Opinion

The non-war war in Libya

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John Samples
Director, The Cato Institute's Center for Representative Government
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      John Samples

      John Samples directs Cato's Center for Representative Government, which studies campaign finance regulation, delegation of legislative authority, term limits, and the political culture of limited government and the civic virtues necessary for liberty. He is an adjunct professor at Johns Hopkins University. Samples is the author of The Struggle to Limit Government: A Modern Political History (forthcoming) and The Fallacy of Campaign Finance Reform.

The war in Libya is starting to be a political mess for the Obama administration. Speaker John Boehner has sent the White House a letter demanding some justification for the war in light of the War Powers Resolution (but not, unfortunately, in light of Article I of the Constitution).

Some of the administration’s lawyers have replied that the War Powers Resolution (and by implication, the Constitution) does not apply in the case of Libya because the war there is not a war and, in any case, U.S. intervention in Libya does not require Congressional authorization because it has already been authorized by the relevant institution (emphasis added):

The President is of the view that the current U.S. military operations in Libya are consistent with the War Powers Resolution and do not under that law require further congressional authorization, because U.S. military operations are distinct from the kind of “hostilities” contemplated by the Resolution’s 60 day termination provision. U.S. forces are playing a constrained and supporting role in a multinational coalition, whose operations are both legitimated by and limited to the terms of a United Nations Security Council Resolution that authorizes the use of force solely to protect civilians and civilian populated areas under attack or threat of attack and to enforce a no-fly zone and an arms embargo. U.S. operations do not involve sustained fighting or active exchanges of fire with hostile forces, nor do they involve the presence of U.S. ground troops, U.S. casualties or a serious threat thereof, or any significant chance of escalation into a conflict characterized by those factors.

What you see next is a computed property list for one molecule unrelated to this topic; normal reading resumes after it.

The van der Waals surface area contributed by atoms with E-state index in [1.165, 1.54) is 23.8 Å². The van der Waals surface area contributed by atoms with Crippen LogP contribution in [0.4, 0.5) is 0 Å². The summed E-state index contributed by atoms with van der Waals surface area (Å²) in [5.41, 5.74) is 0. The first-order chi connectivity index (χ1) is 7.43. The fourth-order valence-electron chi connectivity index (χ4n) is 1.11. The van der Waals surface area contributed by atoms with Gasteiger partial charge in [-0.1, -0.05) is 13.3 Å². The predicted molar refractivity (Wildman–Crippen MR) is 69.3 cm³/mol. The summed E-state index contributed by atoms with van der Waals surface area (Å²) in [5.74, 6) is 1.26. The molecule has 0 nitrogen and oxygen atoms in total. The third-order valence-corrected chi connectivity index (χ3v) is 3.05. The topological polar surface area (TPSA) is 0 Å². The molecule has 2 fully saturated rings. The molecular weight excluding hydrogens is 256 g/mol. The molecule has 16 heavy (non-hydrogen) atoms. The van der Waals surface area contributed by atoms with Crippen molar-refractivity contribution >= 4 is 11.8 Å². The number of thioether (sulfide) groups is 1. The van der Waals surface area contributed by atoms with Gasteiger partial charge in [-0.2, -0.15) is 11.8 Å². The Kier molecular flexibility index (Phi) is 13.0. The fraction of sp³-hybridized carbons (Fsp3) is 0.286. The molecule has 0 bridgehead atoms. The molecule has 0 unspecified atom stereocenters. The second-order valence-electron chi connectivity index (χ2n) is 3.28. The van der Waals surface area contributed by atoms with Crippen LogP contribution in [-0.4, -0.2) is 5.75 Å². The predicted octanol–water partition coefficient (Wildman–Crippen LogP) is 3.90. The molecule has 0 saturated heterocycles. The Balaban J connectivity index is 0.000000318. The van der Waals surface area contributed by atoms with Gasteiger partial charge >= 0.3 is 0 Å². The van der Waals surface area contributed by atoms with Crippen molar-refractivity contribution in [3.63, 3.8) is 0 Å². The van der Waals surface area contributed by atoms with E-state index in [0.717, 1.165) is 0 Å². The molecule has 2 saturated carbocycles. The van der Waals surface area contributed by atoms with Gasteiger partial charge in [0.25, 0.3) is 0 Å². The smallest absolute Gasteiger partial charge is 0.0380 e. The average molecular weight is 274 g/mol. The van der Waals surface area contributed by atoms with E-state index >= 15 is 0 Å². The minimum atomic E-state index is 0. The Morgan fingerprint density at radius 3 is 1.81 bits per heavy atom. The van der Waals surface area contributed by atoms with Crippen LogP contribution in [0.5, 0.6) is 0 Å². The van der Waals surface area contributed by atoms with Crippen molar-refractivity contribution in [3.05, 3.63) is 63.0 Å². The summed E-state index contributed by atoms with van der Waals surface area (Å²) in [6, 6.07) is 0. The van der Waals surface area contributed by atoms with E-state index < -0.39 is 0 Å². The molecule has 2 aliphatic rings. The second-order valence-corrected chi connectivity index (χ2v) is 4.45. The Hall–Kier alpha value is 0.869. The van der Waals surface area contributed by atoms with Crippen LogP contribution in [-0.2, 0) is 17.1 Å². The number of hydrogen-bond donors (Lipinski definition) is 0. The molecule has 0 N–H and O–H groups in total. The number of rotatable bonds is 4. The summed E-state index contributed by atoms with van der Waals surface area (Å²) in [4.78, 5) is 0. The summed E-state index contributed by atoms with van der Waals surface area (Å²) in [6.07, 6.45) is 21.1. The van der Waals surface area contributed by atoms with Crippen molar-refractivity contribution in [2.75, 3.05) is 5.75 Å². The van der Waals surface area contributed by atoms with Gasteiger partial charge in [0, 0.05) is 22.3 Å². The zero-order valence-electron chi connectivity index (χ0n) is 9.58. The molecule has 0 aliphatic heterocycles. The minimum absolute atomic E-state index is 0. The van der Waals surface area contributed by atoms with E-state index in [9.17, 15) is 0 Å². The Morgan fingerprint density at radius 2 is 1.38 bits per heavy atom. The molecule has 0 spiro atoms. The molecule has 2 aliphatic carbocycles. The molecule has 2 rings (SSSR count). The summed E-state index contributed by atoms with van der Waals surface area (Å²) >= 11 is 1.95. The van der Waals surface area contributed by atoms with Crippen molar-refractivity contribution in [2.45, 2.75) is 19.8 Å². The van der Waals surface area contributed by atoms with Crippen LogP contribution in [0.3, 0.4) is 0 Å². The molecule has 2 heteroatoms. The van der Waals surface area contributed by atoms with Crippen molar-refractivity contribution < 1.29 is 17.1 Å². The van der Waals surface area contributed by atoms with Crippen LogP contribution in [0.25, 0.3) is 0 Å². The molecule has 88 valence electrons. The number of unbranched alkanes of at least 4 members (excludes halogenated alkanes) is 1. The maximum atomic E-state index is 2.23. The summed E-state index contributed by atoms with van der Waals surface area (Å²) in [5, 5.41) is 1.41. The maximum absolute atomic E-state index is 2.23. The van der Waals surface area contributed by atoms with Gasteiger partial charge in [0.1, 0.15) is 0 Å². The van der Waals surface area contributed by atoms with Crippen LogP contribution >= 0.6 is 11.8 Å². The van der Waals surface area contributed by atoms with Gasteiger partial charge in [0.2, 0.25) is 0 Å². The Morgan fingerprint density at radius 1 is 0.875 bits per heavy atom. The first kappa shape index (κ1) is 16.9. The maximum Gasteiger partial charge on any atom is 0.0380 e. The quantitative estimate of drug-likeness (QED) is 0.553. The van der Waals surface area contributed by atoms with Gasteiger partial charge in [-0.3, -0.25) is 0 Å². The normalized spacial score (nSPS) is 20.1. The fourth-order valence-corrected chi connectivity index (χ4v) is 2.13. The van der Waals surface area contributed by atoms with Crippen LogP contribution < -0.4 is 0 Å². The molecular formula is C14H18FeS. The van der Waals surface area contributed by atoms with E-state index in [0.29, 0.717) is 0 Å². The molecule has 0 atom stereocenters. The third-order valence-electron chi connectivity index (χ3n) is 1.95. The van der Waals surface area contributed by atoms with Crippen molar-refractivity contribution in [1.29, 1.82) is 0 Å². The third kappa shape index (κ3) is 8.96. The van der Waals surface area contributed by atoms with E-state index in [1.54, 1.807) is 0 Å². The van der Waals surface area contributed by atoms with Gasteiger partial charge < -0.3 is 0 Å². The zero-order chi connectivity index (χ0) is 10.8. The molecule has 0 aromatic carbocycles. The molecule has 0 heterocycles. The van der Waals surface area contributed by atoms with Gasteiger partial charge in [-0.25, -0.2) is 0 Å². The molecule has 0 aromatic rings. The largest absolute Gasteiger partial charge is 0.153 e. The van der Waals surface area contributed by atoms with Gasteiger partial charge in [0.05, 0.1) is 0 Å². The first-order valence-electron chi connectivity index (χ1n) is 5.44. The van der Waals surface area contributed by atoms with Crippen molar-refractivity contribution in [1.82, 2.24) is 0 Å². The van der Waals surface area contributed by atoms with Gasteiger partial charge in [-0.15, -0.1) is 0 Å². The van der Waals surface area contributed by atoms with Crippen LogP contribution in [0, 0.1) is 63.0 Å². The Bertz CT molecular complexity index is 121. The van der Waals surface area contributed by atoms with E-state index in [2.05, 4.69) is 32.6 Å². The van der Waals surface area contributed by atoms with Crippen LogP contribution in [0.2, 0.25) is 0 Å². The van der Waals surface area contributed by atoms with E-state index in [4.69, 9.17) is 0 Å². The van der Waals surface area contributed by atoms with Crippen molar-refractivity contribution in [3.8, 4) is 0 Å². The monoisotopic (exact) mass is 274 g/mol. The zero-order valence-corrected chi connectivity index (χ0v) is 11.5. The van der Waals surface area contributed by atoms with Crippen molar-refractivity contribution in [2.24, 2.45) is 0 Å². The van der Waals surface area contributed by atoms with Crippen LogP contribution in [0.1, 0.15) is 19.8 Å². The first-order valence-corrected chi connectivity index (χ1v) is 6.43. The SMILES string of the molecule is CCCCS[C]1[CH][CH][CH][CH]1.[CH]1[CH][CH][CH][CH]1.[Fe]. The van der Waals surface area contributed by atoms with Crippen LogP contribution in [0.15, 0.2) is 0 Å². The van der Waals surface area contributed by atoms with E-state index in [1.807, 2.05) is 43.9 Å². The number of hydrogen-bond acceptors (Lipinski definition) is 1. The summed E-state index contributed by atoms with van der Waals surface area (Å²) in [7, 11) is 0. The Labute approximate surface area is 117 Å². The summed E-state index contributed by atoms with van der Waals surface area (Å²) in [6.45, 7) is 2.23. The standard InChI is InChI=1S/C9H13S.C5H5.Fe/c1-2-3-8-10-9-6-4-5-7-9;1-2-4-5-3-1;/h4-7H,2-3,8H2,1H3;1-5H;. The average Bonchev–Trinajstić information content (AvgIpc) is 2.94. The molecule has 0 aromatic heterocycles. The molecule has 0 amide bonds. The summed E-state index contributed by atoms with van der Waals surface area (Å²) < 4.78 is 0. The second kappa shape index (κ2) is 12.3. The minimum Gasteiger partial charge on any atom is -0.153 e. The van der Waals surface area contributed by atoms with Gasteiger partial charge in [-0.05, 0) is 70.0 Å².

Consider the “non-war war” argument first. This justification for presidential discretion in declaring war goes back to one of the first humanitarian wars of the post-Cold War era: the invasion and occupation of Haiti by the United States in 1994. The Clinton administration justified that invasion by arguing that the War Powers Resolution was designed to preclude unauthorized major wars like Vietnam and not minor wars where “the risk of sustained military conflict was negligible.” As for Article I of the Constitution: “’war’ does not exist where United States troops are deployed at the invitation of a fully legitimate government in circumstances in which the nature, scope, and duration of the deployment are such that the use of force involved does not rise to the level of ‘war.’”

The current White House (though perhaps not the Department of Justice) argues that the war in Libya might have been a war prior to April 7th but since then U.S. forces have dropped back to helping N.A.T.O. allies make war and to firing the occasional drone at Libyan targets. Apparently killing people and destroying property on behalf of one side in a civil war does not rise to the level of war for the purposes of the Obama administration, at least. Speaker Boehner noted yesterday that this argument “just doesn’t pass the straight-face test in my view that we’re not in the midst of hostilities.”

Notice also that compared to the Haiti case, the current administration has abandoned the 1994 argument that the United States is making war at the behest of the “fully legitimate government” of Libya. That suggests to me that the administration is concerned that our allies in this civil war will turn out to be people whose defense will be indefensible. What does that say about the Libyan undertaking?